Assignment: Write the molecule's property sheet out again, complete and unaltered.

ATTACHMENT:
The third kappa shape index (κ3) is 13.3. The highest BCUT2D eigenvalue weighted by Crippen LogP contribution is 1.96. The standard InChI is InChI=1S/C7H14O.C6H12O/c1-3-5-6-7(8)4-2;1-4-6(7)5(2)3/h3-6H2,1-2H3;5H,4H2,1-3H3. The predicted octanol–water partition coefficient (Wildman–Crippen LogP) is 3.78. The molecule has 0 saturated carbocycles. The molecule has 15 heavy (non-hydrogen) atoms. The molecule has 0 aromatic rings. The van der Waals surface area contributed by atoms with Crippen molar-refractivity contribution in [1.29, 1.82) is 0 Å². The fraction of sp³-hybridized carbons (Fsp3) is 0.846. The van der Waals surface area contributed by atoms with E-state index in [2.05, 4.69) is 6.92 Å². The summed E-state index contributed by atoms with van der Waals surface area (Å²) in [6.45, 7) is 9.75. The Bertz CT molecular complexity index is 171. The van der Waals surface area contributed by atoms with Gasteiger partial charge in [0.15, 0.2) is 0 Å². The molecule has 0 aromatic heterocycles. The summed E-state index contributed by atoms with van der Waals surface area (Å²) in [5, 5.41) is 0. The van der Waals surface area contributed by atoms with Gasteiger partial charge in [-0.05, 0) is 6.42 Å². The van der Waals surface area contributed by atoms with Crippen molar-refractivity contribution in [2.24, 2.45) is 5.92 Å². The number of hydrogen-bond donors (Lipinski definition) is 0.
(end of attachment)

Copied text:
The third kappa shape index (κ3) is 13.3. The highest BCUT2D eigenvalue weighted by Crippen LogP contribution is 1.96. The standard InChI is InChI=1S/C7H14O.C6H12O/c1-3-5-6-7(8)4-2;1-4-6(7)5(2)3/h3-6H2,1-2H3;5H,4H2,1-3H3. The predicted octanol–water partition coefficient (Wildman–Crippen LogP) is 3.78. The molecule has 0 saturated carbocycles. The molecule has 15 heavy (non-hydrogen) atoms. The molecule has 0 aromatic rings. The van der Waals surface area contributed by atoms with Crippen molar-refractivity contribution in [1.29, 1.82) is 0 Å². The fraction of sp³-hybridized carbons (Fsp3) is 0.846. The van der Waals surface area contributed by atoms with E-state index in [2.05, 4.69) is 6.92 Å². The summed E-state index contributed by atoms with van der Waals surface area (Å²) in [6.45, 7) is 9.75. The Bertz CT molecular complexity index is 171. The van der Waals surface area contributed by atoms with Gasteiger partial charge in [0.15, 0.2) is 0 Å². The molecule has 0 aromatic heterocycles. The summed E-state index contributed by atoms with van der Waals surface area (Å²) in [5, 5.41) is 0. The van der Waals surface area contributed by atoms with Gasteiger partial charge in [-0.05, 0) is 6.42 Å². The van der Waals surface area contributed by atoms with Crippen molar-refractivity contribution in [2.24, 2.45) is 5.92 Å². The number of hydrogen-bond donors (Lipinski definition) is 0.